With regard to hidden city ticketing, I keep reading that the airline in selling you a flight from A-B, not from A-C-B. Seems like the trip delay insurance should make the same considerations: were you delayed from A-B.


Given how difficult to read this post was, I’m not sure it will effect any change with Citibank


This has been the case since at least October 2017. And I actually had an email convo with Greg about it in late Nov’17. I’m surprised no one has decided to litigate one of these yet (although as you said, perhaps someone has, and the settlement included a confidentiality clause).

From a lawyer perspective could you shed some insight on this question: It seems frankly pretty black and white that if someone did actually decide to sue the insurance company that you’d have a very solid chance of winning the case based on the way the T&C is currently written (I’m assuming the suit would be filed against the insurance company not Citi itself?). So why doesn’t Citi and/or the insurance company just rewrite the T&C to specifically note this exception and that way they eliminate any risk that people start filing suits against them?


I read about the official change in rules yesterday, and reacted with a “meh”. Prestige is a valuable card to me with or without this benefit, and its travel protection beats the competition by a good margin. Even if it tightens this rule a bit (in some ways to reduce cheaters, possibly), it’s still quite generous… so why complain?

This is why I find posts like yours valuable. Level set by reading the lawyer’s perspective, and realize that it’s about the fairness in the contract language and not so much about how big it is or whether I will personally need it. Still not gonna get worked up over this, but now I have a better appreciation for why it matters.

Thanks again Alex for the education.


I’ve thankfully not had to take advantage of this benefit, but I’ve always assumed if I had a legal connection the benefit would apply. Obviously not, but that would be my argument if it came to that point.

In the past I’ve always assumed I wouldn’t have any protection if I was combining two separate tickets so in cases like that I always leave an insane amount of time for connections.

Separate but related question – Is there any site where people compile data points on what has been denied (and presumably, for contrast, on similar fact patterns where claims have been accepted)? Only then could we see if there is a pattern on the part of the benefits administrator. I’ve been particularly interested in this question since I had a very clean return protection claim denied by Chase (Card Benefit Services). With one report, it’s just a data point. With many reports it is possibly indicative of deliberate mishandling of claims. (After the denial I did file a complaint with my state insurance commission in the hope the data point would be out there if anyone were ever looking into this benefit administrator).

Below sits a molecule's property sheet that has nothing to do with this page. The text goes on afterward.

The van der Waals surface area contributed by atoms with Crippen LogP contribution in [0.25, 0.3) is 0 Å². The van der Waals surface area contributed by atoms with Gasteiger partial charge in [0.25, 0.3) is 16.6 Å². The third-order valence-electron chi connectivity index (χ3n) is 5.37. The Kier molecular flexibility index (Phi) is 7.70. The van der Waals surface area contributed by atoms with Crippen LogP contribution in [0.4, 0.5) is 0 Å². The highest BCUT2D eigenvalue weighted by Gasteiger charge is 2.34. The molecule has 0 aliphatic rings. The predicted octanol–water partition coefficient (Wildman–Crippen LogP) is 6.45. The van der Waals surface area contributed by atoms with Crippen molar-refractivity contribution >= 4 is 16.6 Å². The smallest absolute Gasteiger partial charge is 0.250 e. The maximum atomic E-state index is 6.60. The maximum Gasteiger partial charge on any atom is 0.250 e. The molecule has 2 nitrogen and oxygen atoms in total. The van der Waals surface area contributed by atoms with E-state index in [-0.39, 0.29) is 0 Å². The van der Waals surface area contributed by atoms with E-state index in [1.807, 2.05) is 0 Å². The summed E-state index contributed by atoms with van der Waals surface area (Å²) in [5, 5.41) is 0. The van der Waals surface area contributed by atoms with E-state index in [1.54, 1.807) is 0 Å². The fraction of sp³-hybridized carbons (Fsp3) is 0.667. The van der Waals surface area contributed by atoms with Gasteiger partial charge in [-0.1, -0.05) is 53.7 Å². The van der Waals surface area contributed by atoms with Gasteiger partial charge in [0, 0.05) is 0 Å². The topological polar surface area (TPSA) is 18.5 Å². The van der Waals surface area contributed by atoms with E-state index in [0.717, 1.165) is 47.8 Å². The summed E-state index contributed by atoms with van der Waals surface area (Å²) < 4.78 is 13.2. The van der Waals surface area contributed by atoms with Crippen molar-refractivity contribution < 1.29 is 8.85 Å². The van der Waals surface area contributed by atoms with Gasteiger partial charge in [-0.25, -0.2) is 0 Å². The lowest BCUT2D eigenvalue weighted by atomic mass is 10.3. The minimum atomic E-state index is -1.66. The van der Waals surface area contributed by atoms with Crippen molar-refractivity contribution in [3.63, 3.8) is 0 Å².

I dont understand the people who are saying “But the Prestige insurance is still valuable”

No, you have a “memory” of it being valuable….

in the definition of insurance is “guarantee of compensation”

Citi no longer has that guarantee, thus you only “think” or “hope that there is value….

Something is not valuable any more if it does not work the way you expect it to…..Thus… the more things a company does not honor, the less valuable their product is.

Whats more valuable……
A 6 hour delay insurance that actually pays out when you are delayed.
Prestige insurance that you can file more often, but get less compensation for actual out of pocket expenses is less valuable.

Charge your trips on more valuable cards where you know the insurance works, let your spending do the talking


suggestions on the card to use, Craig?


I agree what card pays off 100% of the time ??
Only Correct answer me when I travel with my GF I pay no matter what happens HaHa .


Patrick Ohearn

Option 3:
Never book a connecting flight where you have less than an hour from the time you touch ground to the time the door is shut on the other plane; more if at an international airport where the other flight is geographically problematic in terms of adding more time to get you there, and certainly on international flights if you have to go through customs or etc. This option is not so much to meet the CITI requirements for trip delay reimbursement, but to avoid having to go through the claim to begin with.


[…] The Fine Print: Fighting Citi Prestige’s ‘Trip Delay’ Shenanigans by Frequent Miler. Will be interesting to see how this plays out. […]

D Jay

This article is BS. Alex’s claim was THE BS. AA put him on the next AA flight to his final destination. AA should have put him in a hotel since it was AA’s faults. Alex should have contacted AA gate agents while in DFW. Citi and Citi’s Benefits Administrator were and are within their rights in this case. QUIT ABUSING & GAMING THE SYSTEMS.


How AA can get away with not providing overnight stay in this case is totally beyond me.


Citi insurance policy is going down. Before October 2017, majority of the claims were approved as long as all conditions are met. Now my claim has been denied because they said terms and conditions state “we may reimburse you” and rep said there is a word “may” hence they are not required.


Clearly this guy has never been to Arizona. Flash flooding is a major issue


Seems like the alternative answer would be to contact the CFPB. Citi is a heavily regulated bank so while the issue at hand might not be banking, they are usually quick to make things right when the regulator gets involved.


Seems like it would be better to contact the insurance board for your state. At the end of the day it’s the insurance company that’s on the hook for approving the claim, not Citi.


In this case, would it be better to have use another card like the CSR for the trip delay benefit even though it is 6 hours instead of 3? Citi seems like they’re really trying their best to be Shitti.